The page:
"This can cause some issues when you have people working at the same job receiving different levels of pay and benefits," Bretl said. "We made the decision not to reduce pay, and we will work to even pay ranges out over time."
Pay for performance was initiated for Walworth County managers in 2006 based on an employee assessment with five performance categories—high, solid, average, below average and not meeting expectations.
The changes after Act 10 were not met with universal opposition, said Suzi Hagstrom, Walworth County labor/employee relations director.
"We surveyed our employees and found that many of them welcomed and sought changes such as pay for performance. Not all of them were on board, but many of them were," she said. "Planning, being up front and taking the time to explain what's going on were keys to successfully implementing a big change like this."
Price has seen no falloff in Department of Public Works employee performance or morale as a result of Act 10.
"We have always had great employees with a great work ethic here," he said. "There were areas that could have been a problem but were not."
Under the union contract, any work over eights hours a day and on weekends was considered overtime. The new rules define overtime as more than 40 hours of productive work.
If, for example, an employee is sick on Monday and is paid under the sick leave provision, he or she could be required to work the next five days—Tuesday through Saturday, eight hours each day—with no overtime. The sick day is not considered a productive workday.
"This can be a tough job at times," Price said. "Drivers are called out in the middle of the night or in the middle of Christmas dinner to plow snow, and that may not result in overtime.
"Our drivers continue to be conscientious about their duties," he said. "I feel lucky to have such a great group of employees in this department."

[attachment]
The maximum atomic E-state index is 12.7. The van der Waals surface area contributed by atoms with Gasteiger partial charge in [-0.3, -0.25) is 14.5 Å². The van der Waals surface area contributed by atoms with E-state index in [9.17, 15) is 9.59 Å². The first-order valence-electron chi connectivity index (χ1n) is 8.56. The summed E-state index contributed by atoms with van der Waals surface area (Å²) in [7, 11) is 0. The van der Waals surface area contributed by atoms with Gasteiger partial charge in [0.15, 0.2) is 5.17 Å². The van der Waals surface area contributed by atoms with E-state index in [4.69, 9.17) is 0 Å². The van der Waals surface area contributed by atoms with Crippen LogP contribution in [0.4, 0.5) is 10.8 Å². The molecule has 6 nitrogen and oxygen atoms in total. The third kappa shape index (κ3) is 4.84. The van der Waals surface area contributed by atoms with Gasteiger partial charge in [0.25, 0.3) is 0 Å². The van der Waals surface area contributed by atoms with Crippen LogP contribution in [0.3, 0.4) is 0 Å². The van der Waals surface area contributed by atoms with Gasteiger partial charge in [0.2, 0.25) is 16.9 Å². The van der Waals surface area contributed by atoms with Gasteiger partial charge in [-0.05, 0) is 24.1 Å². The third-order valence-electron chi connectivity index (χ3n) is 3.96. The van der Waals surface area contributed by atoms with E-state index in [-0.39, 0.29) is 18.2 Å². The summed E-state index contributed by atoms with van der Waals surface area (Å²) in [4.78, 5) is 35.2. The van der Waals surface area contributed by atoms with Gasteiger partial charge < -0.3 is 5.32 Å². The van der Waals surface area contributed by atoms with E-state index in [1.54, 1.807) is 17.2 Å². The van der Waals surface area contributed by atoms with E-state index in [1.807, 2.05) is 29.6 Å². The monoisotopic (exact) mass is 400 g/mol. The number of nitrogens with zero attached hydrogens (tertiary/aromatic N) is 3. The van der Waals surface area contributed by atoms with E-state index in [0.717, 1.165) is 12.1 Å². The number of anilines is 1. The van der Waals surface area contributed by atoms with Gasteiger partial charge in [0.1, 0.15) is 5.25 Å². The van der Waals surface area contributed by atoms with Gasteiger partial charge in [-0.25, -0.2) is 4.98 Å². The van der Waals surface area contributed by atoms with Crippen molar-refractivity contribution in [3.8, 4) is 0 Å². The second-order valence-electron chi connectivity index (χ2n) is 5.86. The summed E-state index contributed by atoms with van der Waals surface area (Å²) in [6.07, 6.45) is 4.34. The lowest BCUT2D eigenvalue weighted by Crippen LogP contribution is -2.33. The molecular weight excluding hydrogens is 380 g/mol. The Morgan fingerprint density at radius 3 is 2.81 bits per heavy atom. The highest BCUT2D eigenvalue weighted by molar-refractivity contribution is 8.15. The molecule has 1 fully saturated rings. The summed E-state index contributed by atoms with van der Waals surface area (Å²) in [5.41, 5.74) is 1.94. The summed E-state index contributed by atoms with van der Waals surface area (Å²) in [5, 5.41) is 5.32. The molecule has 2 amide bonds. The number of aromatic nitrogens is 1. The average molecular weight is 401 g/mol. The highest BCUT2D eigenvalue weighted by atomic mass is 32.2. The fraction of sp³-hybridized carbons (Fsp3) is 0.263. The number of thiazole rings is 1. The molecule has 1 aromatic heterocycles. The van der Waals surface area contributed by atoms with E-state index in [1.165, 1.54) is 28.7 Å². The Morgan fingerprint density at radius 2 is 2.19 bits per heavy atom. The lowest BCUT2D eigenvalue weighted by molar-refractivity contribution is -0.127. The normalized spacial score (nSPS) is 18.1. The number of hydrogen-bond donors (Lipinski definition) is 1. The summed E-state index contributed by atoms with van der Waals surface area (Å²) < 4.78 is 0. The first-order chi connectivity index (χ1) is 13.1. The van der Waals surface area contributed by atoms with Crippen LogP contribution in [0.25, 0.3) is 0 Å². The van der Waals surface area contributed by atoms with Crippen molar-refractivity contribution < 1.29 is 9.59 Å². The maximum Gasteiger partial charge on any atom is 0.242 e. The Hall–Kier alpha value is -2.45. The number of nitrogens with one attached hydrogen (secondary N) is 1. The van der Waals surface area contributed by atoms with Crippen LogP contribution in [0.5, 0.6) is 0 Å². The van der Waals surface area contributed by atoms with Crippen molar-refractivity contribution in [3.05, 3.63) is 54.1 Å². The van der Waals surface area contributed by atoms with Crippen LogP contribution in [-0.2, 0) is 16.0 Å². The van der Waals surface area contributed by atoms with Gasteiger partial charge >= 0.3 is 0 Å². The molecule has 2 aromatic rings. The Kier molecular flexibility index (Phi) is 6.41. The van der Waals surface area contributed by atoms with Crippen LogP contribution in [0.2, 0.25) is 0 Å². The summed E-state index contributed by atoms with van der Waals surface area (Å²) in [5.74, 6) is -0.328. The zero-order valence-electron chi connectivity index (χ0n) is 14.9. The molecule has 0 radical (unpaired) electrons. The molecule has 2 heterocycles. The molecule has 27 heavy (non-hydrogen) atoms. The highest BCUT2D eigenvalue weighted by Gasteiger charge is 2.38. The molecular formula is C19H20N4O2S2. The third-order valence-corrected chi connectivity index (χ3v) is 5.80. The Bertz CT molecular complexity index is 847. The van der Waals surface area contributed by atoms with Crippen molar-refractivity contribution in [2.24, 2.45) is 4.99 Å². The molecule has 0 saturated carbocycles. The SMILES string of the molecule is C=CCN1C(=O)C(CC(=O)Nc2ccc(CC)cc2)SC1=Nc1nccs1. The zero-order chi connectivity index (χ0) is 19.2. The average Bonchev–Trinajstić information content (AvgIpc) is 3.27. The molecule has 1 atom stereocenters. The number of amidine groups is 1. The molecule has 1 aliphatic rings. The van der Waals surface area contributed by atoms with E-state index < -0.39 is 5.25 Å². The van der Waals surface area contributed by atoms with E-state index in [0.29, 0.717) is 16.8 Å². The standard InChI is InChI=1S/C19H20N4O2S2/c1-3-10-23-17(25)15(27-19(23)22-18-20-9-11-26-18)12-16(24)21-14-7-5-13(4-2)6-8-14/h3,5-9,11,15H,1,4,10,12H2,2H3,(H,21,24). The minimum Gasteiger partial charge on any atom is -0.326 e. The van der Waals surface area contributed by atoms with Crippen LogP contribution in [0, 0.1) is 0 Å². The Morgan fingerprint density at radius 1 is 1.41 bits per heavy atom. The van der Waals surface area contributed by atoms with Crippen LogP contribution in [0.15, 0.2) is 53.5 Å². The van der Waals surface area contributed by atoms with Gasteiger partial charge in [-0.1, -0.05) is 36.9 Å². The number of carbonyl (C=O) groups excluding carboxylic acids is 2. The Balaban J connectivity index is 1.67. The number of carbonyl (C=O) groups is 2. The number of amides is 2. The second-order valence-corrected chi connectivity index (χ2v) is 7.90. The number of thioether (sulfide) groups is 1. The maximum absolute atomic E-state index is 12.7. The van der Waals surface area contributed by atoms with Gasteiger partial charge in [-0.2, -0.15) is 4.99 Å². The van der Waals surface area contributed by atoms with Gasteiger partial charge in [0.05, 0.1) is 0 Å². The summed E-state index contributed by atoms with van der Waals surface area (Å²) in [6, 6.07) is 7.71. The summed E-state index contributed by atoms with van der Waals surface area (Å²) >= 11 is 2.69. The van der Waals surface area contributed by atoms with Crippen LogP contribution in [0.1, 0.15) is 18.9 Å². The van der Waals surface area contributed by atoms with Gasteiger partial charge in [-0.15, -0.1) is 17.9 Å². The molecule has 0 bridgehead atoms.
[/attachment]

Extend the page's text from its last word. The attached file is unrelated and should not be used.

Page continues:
Bretl admits it might not been entirely smooth with Act 10 in place.
"With contracts, we usually had across-the-board pay increases, such as 1.5 percent per year," he said. "Now, we could see 3.5 percent pay raises for the high performers and no pay raise for those not meeting expectations.
"There's no difference in the total expenditure, but there could be public criticism of 3.5 percent pay raises in a down economy," Bretl said. "We could argue that we're not spending any more money and we're spending it more wisely, but it could be perceived that we are handing out 3.5 percent pay raises when they were 1.5 percent in the past."
One key to employee satisfaction is good leadership with supervisors who know and understand the work their employees are asked to perform.
Price is a model of that type of leader. Since he started with the county in 1984 as a maintenance worker, he has performed nearly every task in the department from cleaning and fixing toilets to working with the Secret Service to protect President George W. Bush.
"I'm very fortunate to work here," Price said. "I try to set an example and understand what employees are going through. That's why I believe we have been able to adjust to Act 10."
Hagstrom said the post-Act 10 environment is a culture change.
"Like any culture change, this will take time to embed in our organization," she said, "but we have taken steps to make the change as smooth as possible."